It’s almost impossible to hear the lyrics “Dust in the wind,” and not immediately respond back with “All we are is dust in the wind.” The classic rock staple was first introduced to the world on Kansas’s fifth studio album Point of Know Return, which celebrates its 45th anniversary today.
When Point of Know Return was released on October 11th, 1977, it showcased some of the best Kansas had to offer. The record was the prime of progressive rock with its eccentric style, spacey components, chimes, jazz influences, and other elements that usually wouldn’t make sense but sounded just right for Kansas.
Dust In The Wind, the most popular track on the record (and possibly of Kansas’ career), was originally written by the band’s guitarist Kerry Livgren just as a finger exercise to improve on fingerpicking. It was his wife Vicci who was so impressed by the picking that she encouraged him to transform it into a full song. Although he was skeptical since a folk-inspired acoustic song seemed out of Kansas’ style, the band accepted and the track eventually flew up the charts when it was released as a single the next year.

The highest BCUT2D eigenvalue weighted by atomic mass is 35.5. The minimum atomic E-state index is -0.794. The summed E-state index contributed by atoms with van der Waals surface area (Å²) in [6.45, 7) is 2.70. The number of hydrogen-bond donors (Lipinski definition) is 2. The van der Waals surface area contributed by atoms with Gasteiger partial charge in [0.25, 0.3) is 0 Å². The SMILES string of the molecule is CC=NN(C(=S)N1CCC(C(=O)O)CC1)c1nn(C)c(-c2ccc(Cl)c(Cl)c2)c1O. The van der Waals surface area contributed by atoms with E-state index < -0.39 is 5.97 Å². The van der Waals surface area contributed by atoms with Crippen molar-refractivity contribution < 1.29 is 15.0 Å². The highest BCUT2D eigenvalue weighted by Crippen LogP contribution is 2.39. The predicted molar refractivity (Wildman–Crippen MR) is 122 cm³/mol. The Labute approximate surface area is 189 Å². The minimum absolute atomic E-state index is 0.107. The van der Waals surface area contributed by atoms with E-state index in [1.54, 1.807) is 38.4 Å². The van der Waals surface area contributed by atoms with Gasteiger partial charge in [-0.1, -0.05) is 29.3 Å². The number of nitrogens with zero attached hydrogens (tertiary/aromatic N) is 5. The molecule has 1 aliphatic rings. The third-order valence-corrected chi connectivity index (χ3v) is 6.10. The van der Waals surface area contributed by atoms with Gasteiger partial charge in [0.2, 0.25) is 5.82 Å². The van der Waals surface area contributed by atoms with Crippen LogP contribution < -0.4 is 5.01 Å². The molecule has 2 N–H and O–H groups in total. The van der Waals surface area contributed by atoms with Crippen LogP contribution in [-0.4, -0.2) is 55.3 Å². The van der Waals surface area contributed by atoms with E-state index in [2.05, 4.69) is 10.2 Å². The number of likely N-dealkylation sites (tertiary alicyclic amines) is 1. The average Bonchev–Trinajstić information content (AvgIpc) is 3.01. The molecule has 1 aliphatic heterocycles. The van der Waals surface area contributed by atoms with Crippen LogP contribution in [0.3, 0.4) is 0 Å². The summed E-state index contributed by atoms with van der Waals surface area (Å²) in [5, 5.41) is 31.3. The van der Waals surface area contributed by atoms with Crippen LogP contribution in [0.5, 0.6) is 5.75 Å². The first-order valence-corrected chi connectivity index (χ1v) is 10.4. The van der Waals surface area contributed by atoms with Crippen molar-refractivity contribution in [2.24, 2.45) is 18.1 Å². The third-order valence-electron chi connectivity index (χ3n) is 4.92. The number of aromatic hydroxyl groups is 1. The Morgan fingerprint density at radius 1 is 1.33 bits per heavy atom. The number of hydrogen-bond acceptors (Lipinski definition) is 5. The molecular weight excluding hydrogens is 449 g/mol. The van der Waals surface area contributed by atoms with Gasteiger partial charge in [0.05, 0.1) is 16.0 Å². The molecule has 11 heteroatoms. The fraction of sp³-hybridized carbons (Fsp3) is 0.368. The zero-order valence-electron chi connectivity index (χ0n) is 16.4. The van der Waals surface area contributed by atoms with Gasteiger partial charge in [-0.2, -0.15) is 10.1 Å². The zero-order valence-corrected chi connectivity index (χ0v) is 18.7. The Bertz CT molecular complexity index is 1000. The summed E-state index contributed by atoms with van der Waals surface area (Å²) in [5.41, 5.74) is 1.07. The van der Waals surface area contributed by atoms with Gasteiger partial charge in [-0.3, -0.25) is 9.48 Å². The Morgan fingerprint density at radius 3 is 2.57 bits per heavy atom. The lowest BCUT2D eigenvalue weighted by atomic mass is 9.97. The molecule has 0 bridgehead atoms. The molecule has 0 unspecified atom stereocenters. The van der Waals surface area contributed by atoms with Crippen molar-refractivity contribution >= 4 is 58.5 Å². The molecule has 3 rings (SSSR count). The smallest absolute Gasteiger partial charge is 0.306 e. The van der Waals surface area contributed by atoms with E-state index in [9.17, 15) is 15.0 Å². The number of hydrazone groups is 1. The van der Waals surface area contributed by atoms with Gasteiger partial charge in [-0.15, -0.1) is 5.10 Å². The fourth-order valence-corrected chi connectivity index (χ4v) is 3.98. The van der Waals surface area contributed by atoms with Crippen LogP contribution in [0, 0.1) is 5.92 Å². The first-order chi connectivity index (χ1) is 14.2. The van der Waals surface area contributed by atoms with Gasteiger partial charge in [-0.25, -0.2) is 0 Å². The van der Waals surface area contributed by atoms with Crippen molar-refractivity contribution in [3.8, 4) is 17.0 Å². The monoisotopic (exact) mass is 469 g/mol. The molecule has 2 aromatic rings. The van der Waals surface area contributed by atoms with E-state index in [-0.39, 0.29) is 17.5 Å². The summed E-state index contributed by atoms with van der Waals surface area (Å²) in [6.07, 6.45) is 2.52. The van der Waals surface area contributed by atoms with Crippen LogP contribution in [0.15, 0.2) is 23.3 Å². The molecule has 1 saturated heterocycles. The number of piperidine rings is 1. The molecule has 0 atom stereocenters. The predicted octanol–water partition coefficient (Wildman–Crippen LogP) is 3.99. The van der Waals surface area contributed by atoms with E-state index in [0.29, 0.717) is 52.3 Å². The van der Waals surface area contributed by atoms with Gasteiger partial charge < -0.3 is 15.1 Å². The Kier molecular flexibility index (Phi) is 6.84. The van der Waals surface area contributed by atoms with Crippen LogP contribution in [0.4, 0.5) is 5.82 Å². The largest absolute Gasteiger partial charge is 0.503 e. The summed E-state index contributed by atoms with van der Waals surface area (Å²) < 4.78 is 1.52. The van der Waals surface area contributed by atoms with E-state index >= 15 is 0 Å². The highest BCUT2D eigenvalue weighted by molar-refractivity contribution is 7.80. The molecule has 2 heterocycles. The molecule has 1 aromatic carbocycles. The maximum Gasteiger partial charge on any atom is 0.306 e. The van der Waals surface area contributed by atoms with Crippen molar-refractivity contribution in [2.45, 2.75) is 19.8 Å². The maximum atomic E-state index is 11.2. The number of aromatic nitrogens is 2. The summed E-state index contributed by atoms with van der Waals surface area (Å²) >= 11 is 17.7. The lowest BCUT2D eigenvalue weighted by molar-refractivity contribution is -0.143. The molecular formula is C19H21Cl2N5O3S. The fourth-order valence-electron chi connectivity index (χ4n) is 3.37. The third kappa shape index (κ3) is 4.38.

Along with Dust In The Wind, Point Of Know Return also boasted the title track, the philosophical tune Paradox, and the melancholy ballad Nobody’s Home just to name a few beloved prog rock songs from the record. With the return of Steve Walsh who had recently left the band, the endearing violin from Robby Steinhardt, the guitar work from Kerry Livgren and Rich Williams, bassist Dave Hope, and drummer Phil Ehart, Kansas saw themselves at the peak of their career. During the late ’70s when hit music was geared towards a simpler sound, the perfectly chaotic and whimsical Point Of Know Return still peaked at No.4 on the charts making it Kansas’s highest-charting album in the U.S. The following decade, Kansas would shift to a poppier sound and keep up their fame, but nothing else would ever capture the spirit that emulated from Point Of Know Return.
To celebrate Point Of Know Return‘s 45th birthday, check out Kansas performing Dust In The Wind live at the Canada Jam in 1978 here: